Newspaper Page Text
Pretty school-girls ] rosebud maidens?
I can count from here a score,
Chattering in their youthful gladness, 4
A s they cluster at the door. I
All unconscious of her graces,
See that charming little Miss,
As she greets a waiting comrade
With a cheery morning kiss.
One has golden tresses, braided, (
Long and lustrous, tied with blue, I
With a pair of eyes to match thei I
Of the sky's cerulean hue. t
One is of the pensive order,
Drooping lids and oval face;
Some are full of wit and humor,
Some of quiet tender grace.
Ay I when taken altogether,
Grouped as one may seo them there,
Show me, friend, a diamond cluster
That with this one can compare.
Show me on the walls of genius
In the old world or the new,
Any picture half as charming
As these schoo-gih lo,sweet and true.
By-and-by they will be scattered,
By-and-by will changes come,
Each one giving up their studies
For the duties of her home.
'Tlien will ne'er, in such a tableau
As this one, again take part I
Merry school-girls ! Happy lasses!
Future mothers of the race !
How we love to watch your motions
And your sweet, unconscious grace,
How we love to smooth the tresses
On your brows, without a care;
PrayingHeaven to watch and keep you,
Guide and guard you everywhere.
COMPLETELY TURNED AROUND.
A young lady got off the train here
last Monday morning who had the
appearance of being crazy. She
was a Swiss girl and was trying to
make her way to New Switzerland,
a station some distance beyond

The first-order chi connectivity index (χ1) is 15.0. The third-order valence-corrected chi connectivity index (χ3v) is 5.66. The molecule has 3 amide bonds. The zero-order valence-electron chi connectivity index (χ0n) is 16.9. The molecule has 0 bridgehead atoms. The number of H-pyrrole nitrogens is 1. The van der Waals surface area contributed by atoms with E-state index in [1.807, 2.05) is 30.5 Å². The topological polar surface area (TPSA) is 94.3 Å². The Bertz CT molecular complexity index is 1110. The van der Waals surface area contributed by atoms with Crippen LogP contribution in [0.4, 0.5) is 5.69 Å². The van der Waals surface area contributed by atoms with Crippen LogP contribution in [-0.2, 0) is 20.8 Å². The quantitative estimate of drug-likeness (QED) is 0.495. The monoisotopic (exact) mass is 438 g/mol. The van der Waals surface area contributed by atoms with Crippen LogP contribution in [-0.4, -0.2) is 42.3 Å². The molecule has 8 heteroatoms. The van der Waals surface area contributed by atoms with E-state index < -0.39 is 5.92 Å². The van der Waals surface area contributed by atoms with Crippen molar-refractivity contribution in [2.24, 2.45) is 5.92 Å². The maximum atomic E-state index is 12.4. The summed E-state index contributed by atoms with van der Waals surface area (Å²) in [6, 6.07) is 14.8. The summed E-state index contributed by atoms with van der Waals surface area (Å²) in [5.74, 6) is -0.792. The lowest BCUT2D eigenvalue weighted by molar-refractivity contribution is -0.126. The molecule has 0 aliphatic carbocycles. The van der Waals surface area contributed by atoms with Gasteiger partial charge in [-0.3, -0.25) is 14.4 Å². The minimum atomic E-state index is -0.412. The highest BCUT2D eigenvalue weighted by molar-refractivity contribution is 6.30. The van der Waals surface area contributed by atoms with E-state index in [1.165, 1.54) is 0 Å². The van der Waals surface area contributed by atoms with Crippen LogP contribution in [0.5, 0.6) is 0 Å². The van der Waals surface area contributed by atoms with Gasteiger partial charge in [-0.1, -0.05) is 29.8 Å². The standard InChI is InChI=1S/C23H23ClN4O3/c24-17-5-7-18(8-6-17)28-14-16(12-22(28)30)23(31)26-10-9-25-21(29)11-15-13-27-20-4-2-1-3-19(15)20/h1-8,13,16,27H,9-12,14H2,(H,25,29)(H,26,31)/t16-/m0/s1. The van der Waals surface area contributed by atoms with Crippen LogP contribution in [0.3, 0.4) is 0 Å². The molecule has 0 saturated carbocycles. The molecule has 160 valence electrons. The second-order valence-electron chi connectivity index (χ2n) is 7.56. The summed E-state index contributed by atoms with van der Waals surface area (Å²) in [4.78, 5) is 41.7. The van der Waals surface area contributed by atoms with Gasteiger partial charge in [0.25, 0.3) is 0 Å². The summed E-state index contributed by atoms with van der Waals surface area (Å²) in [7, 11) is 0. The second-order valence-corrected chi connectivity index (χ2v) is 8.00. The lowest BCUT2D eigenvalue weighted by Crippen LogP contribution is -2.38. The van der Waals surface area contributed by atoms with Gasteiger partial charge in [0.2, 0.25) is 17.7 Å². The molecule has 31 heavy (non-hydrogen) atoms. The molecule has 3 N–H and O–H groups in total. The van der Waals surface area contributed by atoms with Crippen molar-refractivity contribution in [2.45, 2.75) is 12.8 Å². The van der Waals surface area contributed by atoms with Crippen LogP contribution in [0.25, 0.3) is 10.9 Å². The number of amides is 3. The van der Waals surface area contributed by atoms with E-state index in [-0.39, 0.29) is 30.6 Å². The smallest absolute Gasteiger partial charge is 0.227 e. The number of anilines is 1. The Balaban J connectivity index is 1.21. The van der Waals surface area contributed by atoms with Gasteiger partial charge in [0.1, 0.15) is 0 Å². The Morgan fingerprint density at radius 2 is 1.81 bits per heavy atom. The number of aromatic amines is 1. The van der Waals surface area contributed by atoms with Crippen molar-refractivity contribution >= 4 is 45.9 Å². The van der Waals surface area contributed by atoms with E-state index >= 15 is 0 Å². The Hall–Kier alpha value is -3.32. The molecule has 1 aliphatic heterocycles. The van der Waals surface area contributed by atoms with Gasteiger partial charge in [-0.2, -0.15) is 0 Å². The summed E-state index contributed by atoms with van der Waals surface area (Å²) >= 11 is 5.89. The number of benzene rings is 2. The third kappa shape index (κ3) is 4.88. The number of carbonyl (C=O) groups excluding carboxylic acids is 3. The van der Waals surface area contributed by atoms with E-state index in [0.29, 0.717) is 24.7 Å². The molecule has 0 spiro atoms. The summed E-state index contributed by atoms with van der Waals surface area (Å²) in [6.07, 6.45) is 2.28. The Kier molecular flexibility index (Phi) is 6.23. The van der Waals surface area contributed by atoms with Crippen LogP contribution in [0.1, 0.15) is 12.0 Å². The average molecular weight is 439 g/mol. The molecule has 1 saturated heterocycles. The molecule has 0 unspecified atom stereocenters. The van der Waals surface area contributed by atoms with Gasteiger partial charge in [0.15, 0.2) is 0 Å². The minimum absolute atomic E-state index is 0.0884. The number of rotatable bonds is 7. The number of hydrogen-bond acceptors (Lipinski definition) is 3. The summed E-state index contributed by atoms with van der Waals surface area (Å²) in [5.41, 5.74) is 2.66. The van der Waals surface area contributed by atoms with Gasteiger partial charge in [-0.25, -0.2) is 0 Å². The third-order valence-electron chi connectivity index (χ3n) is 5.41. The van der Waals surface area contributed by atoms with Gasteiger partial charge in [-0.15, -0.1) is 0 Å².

Central on the Air-Line Railroad,
where there is a colony of several
Swiss families.. Her parents still
live in Switzerland. She has an
aunt in New York it seems with
whom she has been living for some
time. B~ef'ore leaving New York
she was told she would have to
charge cars in Charlotte, and after
she had passed through Charlotte
anid having not chaoged as she was
expecting she would have to (10,4
she became bewildered and want
ed to turn back. She got so furi
ous by the time the train arrived
here that she persisted in getting
off notwithstanding she had a
through ticket to Atlanita. Shte
(c0uld( not speak a word of English, <
but fortunately Mr. Charley Hock.. I
er can speak German, and by that
means managed to make himself I
understood to her anid occasionally I
kept her pacified. Hearing where a
she wished to go, he boarded the I
evening train with her Monday a
evening and left for her destina
Lion. When she arrived there she
met an old lo'wer, who seemed equal,
ly as anxious to see her as she was
to see him. 'The fact~ of the puui- u
n1ess is she was following him up, i
Mr. .Hnmeker informs us that they '
are to be united in matrimony righit j
away. 'rhe trip was quite a long i
and tibying one for a young lady. 1
Her name wa Ann 1-lofing, bu.,I1
t will be changed to another..
4astonia Gazette, April 4th.
FURIOUs FlonT WITR A Do.
)n Sunday a mad dog made his
'ppearance in th yard of J. P.
.oodwin. who lives atMonral, near
Preebaaf s Post Office.Pari Moun.
aft Township. The dog bit Mr,
xoodwin's three dogs, and then
>egan snapping at the fence. Mr.
oodwin took a heavy stick in one
tand and a pistol in the other. He
6imed a shot at the dog's heart but
he bullet missed that organ and
>assed throngh the dog's body. In
pite of this he ran at Mr. Good
1h lsavagely and would have bit
egl him had he not been prevented
)y a blow from the stick, whichb
hivered it. Then the dog made
mother rush. This time Mr. Good
vin used the stick with. his righi
xand and the pistol with his left,
itriking him in the head and put
:ieg two more bullets into him
['his gave him his quietus. Thf
Lnimal was a large bull dog. Mr.
lodwin has also dispatched th4
iog bitten.- -Daily. News.
SET Us ALL DOWN.--umOfs 01
;he census are a little out of date
rut the Boston Journal contributes